In case you haven’t noticed, the next chapter in the story of the unstoppable juggernaut that is VMware is here. It’s called VMware vSphere 4 (dropping the Virtual Infrastructure moniker) but is still essentially the same as the previous VMware with incremental improvements. The full story of what private and public clouds will be seems a long way off, however in the short term there are improvements to storage which are worthy of discussion.
vStorage Thin Provisioning
Although it existed in VI3, Thin Provisioning is now fully integrated in vSphere 4. A VMDK can be allocated as thick or thin. Thin VMDKs are created initially with only 1MB of storage. As data is written to the VMDK, then storage blocks are created on physical storage. Thin VMDKs definitely save on storage; on my test VMware environment I use a template of each Windows platform. My Windows 2008 template is created with a default 40GB of storage; this actually uses around 5GB when cloned to a thin VMDK.
Here’s a (plagiarised) graphic which goes towards explaining how vStorage Thin Provisioning works. It also shows that vStorage TP can be used in conjunction with thin provisioning on the underlying storage array. Question: why do that? Well, firstly, the benefits of vStorage Thin Provisioning are obvious – don’t allocate storage you’re not using, especially when you’re creating tens if not hundreds of virtual machines. Thin provisioning on the storage array also makes sense. It allows you to create a large datastore and grow into it; having a large datastore in the first place reduces the need to move or re-allocate VMDKs once they are created (more on this later).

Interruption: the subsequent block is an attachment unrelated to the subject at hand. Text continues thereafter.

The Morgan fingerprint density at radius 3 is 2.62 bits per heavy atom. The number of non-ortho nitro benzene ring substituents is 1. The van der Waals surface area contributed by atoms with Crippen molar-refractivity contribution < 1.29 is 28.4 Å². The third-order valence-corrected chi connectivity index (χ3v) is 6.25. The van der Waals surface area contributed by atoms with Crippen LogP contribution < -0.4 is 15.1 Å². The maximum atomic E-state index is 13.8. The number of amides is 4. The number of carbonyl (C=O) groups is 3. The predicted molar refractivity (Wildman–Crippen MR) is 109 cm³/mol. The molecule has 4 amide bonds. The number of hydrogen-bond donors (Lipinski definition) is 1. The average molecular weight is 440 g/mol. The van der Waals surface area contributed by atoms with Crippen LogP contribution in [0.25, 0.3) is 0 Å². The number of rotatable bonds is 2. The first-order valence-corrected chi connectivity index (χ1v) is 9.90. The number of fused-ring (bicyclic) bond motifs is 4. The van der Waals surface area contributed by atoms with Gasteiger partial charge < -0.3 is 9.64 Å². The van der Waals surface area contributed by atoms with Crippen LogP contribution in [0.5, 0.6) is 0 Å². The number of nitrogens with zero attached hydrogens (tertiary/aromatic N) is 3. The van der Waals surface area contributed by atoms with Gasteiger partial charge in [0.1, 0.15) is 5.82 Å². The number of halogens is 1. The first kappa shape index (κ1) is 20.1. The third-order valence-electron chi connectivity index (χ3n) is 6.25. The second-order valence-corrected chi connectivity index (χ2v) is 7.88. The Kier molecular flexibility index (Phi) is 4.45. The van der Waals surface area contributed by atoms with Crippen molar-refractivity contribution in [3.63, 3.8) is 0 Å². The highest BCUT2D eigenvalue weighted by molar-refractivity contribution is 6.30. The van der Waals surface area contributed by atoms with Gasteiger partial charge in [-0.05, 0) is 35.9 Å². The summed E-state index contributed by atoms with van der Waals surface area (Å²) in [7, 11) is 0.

Improved iSCSI Initiator Efficiency
The ESX iSCSI initiator has been completely re-written. This is expected to result in higher throughput and lower CPU utilisation. This also seems like the first step (of likely many) towards enabling converged and unified storage connectivity for the hypervisor. Of course it’s also a implied admission that performance of iSCSI needed to be improved.
Dynamic Expansion of VMFS Volumes
A new feature called VMFS Volume Grow allows the expansion of a datastore on a VMFS LUN. If the underlying physical LUN is expanded then Volume Grow can be used to expand the datastore to make use of the new space. Enabling this dynamic expansion allows more flexibility in virtual storage design and these kinds of features are going to be essential in enabling always-on technology.
Enhanced Storage vMotion
Storage vMotion has been improved in a number of ways. Datastores can now be moved between LUNs from different protocols (Fibre Channel, iSCSI or NFS). Removal of this restriction gives more options for placing data on the right platform. It also negates the discussion about protocol; eventually the protocol will be irrelevant and so we see again a move towards commoditisation of the storage array. Storage vMotion performance has been improved and can manage thick to thin conversion at the same time as migrating.
Pluggable Storage Architecture
PSA enables vendors to provide their own multi-path drivers to supplement the native multi-path drive (NMP). Presumably for EMC this means a version of PowerPath for ESX. As we move forward with larger VMware deployments, then clever multipathing will be essential. If we are seeing VMware as the new mainframe, then multi-pathing will need to be the new EMIF (if you don’t know what that means, ask me and I might write a post on it). Future architecture will be storage, interconnect and processing power; storage will be plugged into the interconnect with many connections (USP and V-Max both now support up to 128 physical connections, 192 on a USP with restricted disk backend) and efficient multi-path algorithms will be needed to make most use of this.
So, there are things I’ve not mentioned (VMDirect path, paravirtualised SCSI) but this post is getting long now. vSphere is definitely addressing storage needs for the future. I can’t wait to get stuck in and see it in action.